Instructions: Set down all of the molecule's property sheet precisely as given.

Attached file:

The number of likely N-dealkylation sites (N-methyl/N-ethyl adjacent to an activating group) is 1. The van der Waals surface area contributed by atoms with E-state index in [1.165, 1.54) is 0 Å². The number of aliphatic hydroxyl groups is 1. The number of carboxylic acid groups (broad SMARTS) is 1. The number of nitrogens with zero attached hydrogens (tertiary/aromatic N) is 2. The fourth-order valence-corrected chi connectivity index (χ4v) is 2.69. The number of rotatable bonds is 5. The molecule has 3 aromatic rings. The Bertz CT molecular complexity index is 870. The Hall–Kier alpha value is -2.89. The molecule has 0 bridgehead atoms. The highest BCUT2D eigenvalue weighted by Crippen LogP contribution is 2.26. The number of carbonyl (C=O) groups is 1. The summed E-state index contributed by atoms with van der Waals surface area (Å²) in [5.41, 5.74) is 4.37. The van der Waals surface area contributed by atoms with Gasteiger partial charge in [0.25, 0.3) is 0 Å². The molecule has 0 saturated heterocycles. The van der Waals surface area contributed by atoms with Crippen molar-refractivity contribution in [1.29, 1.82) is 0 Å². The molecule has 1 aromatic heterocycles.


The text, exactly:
The number of likely N-dealkylation sites (N-methyl/N-ethyl adjacent to an activating group) is 1. The van der Waals surface area contributed by atoms with E-state index in [1.165, 1.54) is 0 Å². The number of aliphatic hydroxyl groups is 1. The number of carboxylic acid groups (broad SMARTS) is 1. The number of nitrogens with zero attached hydrogens (tertiary/aromatic N) is 2. The fourth-order valence-corrected chi connectivity index (χ4v) is 2.69. The number of rotatable bonds is 5. The molecule has 3 aromatic rings. The Bertz CT molecular complexity index is 870. The Hall–Kier alpha value is -2.89. The molecule has 0 bridgehead atoms. The highest BCUT2D eigenvalue weighted by Crippen LogP contribution is 2.26. The number of carbonyl (C=O) groups is 1. The summed E-state index contributed by atoms with van der Waals surface area (Å²) in [5.41, 5.74) is 4.37. The van der Waals surface area contributed by atoms with Gasteiger partial charge in [0.25, 0.3) is 0 Å². The molecule has 0 saturated heterocycles. The van der Waals surface area contributed by atoms with Crippen molar-refractivity contribution in [1.29, 1.82) is 0 Å². The molecule has 1 aromatic heterocycles.